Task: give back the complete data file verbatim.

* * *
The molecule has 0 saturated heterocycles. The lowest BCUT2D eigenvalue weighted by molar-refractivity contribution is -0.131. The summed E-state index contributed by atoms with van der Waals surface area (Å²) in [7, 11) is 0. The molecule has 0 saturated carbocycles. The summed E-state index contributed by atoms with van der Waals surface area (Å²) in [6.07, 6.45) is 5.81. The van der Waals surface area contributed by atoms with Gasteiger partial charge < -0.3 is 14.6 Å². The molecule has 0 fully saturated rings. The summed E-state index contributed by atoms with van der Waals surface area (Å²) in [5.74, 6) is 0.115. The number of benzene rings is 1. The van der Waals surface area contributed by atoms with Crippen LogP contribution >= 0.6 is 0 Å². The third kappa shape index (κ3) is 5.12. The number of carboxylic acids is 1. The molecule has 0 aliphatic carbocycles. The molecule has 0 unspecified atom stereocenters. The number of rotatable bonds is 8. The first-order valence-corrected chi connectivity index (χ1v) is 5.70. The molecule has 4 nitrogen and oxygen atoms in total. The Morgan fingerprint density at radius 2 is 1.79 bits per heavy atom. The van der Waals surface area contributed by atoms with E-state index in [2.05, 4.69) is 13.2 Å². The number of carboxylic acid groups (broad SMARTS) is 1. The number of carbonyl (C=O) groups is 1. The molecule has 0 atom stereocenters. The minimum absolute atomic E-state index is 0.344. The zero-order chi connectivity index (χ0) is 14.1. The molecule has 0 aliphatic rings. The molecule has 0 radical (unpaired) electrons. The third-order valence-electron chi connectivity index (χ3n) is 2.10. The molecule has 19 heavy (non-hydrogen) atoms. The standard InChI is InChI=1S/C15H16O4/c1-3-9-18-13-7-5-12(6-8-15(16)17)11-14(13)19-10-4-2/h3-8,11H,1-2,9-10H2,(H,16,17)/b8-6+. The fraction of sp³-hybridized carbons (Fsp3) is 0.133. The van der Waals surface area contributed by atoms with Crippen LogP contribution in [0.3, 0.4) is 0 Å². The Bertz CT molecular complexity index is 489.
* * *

The molecule has 0 saturated heterocycles. The lowest BCUT2D eigenvalue weighted by molar-refractivity contribution is -0.131. The summed E-state index contributed by atoms with van der Waals surface area (Å²) in [7, 11) is 0. The molecule has 0 saturated carbocycles. The summed E-state index contributed by atoms with van der Waals surface area (Å²) in [6.07, 6.45) is 5.81. The van der Waals surface area contributed by atoms with Gasteiger partial charge < -0.3 is 14.6 Å². The molecule has 0 fully saturated rings. The summed E-state index contributed by atoms with van der Waals surface area (Å²) in [5.74, 6) is 0.115. The number of benzene rings is 1. The van der Waals surface area contributed by atoms with Crippen LogP contribution >= 0.6 is 0 Å². The third kappa shape index (κ3) is 5.12. The number of carboxylic acids is 1. The molecule has 0 aliphatic carbocycles. The molecule has 0 unspecified atom stereocenters. The number of rotatable bonds is 8. The first-order valence-corrected chi connectivity index (χ1v) is 5.70. The molecule has 4 nitrogen and oxygen atoms in total. The Morgan fingerprint density at radius 2 is 1.79 bits per heavy atom. The van der Waals surface area contributed by atoms with E-state index in [2.05, 4.69) is 13.2 Å². The number of carboxylic acid groups (broad SMARTS) is 1. The number of carbonyl (C=O) groups is 1. The molecule has 0 atom stereocenters. The minimum absolute atomic E-state index is 0.344. The zero-order chi connectivity index (χ0) is 14.1. The molecule has 0 aliphatic rings. The molecule has 0 radical (unpaired) electrons. The third-order valence-electron chi connectivity index (χ3n) is 2.10. The molecule has 19 heavy (non-hydrogen) atoms. The standard InChI is InChI=1S/C15H16O4/c1-3-9-18-13-7-5-12(6-8-15(16)17)11-14(13)19-10-4-2/h3-8,11H,1-2,9-10H2,(H,16,17)/b8-6+. The fraction of sp³-hybridized carbons (Fsp3) is 0.133. The van der Waals surface area contributed by atoms with Crippen LogP contribution in [0.3, 0.4) is 0 Å². The Bertz CT molecular complexity index is 489.